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Old 10-14-2014, 11:39 PM
 
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Quote:
Originally Posted by BIMBAM View Post
I don't think anyone is suggesting that conditioning students is the typical reason schools often have walkable campuses or nearby neighbourhoods, but this can still happen as a secondary effect of planning choices that were made for practical reasons.
Quote:
Originally Posted by OuttaTheLouBurbs View Post
Exactly. I'm not saying this is some big conspiracy where universities do it intentionally to cultivate a walkability culture. I'm just saying that interest in walkable spaces has arisen as a byproduct of increased college enrollment over the past few decades.

Quote:
Originally Posted by OuttaTheLouBurbs View Post
So the main question here is- do colleges and universities condition today's college-age youth to want walkable spaces? In other words, do college campuses create that desire?
Quote:
Originally Posted by Phyxius View Post
No. Universities have limited space and parking so they have to make use of what they have. I do not believe it is their intention to condition students. Students are more concern about socializing and exams.
Am I missing something?
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Old 10-15-2014, 01:54 AM
 
Location: Philaburbia
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Quote:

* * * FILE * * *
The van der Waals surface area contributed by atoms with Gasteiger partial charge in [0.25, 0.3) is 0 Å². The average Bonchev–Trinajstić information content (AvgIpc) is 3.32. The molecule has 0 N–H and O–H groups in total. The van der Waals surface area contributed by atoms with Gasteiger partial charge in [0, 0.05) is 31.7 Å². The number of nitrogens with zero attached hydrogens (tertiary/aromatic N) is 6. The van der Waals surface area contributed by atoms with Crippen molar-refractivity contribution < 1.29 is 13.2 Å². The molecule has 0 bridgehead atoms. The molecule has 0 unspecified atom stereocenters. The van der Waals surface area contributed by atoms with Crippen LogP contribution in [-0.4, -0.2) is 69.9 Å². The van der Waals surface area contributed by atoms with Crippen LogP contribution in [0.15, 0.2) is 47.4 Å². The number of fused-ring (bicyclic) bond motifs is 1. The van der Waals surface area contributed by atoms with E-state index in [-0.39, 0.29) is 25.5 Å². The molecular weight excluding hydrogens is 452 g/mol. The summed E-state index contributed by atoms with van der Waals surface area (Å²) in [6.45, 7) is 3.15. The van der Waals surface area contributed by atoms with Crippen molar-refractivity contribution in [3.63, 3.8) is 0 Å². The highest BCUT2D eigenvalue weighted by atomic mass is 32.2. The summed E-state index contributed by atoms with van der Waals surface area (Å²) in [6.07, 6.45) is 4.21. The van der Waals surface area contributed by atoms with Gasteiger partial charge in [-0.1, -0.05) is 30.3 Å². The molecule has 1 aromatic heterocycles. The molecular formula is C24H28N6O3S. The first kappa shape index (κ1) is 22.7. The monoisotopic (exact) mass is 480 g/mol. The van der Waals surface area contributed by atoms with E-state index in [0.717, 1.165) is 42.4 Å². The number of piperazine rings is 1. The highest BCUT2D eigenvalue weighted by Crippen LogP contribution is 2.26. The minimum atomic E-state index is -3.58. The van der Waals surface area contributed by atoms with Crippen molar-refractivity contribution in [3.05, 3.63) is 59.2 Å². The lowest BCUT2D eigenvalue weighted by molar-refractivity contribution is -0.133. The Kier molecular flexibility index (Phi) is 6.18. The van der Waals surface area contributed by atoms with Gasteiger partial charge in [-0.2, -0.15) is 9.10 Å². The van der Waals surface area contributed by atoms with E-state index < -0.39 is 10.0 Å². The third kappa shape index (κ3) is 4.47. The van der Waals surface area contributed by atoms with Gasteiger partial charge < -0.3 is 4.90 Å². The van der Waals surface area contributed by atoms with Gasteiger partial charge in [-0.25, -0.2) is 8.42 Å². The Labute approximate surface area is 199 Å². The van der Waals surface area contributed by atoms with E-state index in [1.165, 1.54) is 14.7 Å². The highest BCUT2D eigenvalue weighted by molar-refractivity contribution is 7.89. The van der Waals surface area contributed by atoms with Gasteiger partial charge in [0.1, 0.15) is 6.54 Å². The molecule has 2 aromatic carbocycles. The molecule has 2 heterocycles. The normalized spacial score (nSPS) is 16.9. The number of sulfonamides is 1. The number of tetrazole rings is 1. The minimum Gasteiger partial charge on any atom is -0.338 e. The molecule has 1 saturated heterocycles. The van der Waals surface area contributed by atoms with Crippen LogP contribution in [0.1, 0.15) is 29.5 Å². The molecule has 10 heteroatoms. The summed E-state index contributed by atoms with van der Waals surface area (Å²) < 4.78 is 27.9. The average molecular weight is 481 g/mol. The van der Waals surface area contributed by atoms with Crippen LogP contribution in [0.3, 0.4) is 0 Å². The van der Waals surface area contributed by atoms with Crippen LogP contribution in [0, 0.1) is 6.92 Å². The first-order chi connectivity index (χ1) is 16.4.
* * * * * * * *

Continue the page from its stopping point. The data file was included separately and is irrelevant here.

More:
Originally Posted by OuttaTheLouBurbs View Post
So the main question here is-do colleges and universities condition today's college-age youth to want walkable spaces? In other words, do college campuses create that desire?
College campuses have existed for hundreds of years. Walkability is a fad, like swallowing goldfish and joining Students for a Democratic Society.
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Old 10-15-2014, 06:36 AM
 
Location: Portland, Oregon
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Originally Posted by Ohiogirl81 View Post
College campuses have existed for hundreds of years. Walkability is a fad, like swallowing goldfish and joining Students for a Democratic Society.
How exactly is walkability a fad when it has been around since the birth of the city? If anything, people are starting to understand what it means to build to the human scale and to design places that don't rely on only one form of transportation.
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Old 10-15-2014, 07:57 AM